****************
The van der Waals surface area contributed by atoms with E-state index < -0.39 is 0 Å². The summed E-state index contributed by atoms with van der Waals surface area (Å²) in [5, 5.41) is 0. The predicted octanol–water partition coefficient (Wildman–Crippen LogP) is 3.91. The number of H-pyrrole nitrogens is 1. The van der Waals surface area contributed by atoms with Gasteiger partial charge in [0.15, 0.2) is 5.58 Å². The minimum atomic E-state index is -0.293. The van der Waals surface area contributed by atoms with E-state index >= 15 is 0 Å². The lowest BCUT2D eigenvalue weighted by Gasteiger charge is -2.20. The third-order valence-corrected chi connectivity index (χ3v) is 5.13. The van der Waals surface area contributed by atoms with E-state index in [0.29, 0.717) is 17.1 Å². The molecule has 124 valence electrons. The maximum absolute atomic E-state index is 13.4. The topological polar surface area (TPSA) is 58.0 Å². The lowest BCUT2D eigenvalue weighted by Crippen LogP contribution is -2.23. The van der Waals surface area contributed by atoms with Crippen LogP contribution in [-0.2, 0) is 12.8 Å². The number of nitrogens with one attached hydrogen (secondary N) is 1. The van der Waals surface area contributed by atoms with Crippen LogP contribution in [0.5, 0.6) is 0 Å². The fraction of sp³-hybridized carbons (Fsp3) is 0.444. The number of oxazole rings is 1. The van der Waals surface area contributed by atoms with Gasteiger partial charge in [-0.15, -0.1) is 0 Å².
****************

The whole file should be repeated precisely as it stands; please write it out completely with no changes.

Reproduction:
The van der Waals surface area contributed by atoms with E-state index < -0.39 is 0 Å². The summed E-state index contributed by atoms with van der Waals surface area (Å²) in [5, 5.41) is 0. The predicted octanol–water partition coefficient (Wildman–Crippen LogP) is 3.91. The number of H-pyrrole nitrogens is 1. The van der Waals surface area contributed by atoms with Gasteiger partial charge in [0.15, 0.2) is 5.58 Å². The minimum atomic E-state index is -0.293. The van der Waals surface area contributed by atoms with E-state index >= 15 is 0 Å². The lowest BCUT2D eigenvalue weighted by Gasteiger charge is -2.20. The third-order valence-corrected chi connectivity index (χ3v) is 5.13. The van der Waals surface area contributed by atoms with E-state index in [0.29, 0.717) is 17.1 Å². The molecule has 124 valence electrons. The maximum absolute atomic E-state index is 13.4. The topological polar surface area (TPSA) is 58.0 Å². The lowest BCUT2D eigenvalue weighted by Crippen LogP contribution is -2.23. The van der Waals surface area contributed by atoms with Crippen LogP contribution in [-0.2, 0) is 12.8 Å². The number of nitrogens with one attached hydrogen (secondary N) is 1. The van der Waals surface area contributed by atoms with Crippen LogP contribution in [0.5, 0.6) is 0 Å². The fraction of sp³-hybridized carbons (Fsp3) is 0.444. The number of oxazole rings is 1. The van der Waals surface area contributed by atoms with Gasteiger partial charge in [-0.15, -0.1) is 0 Å².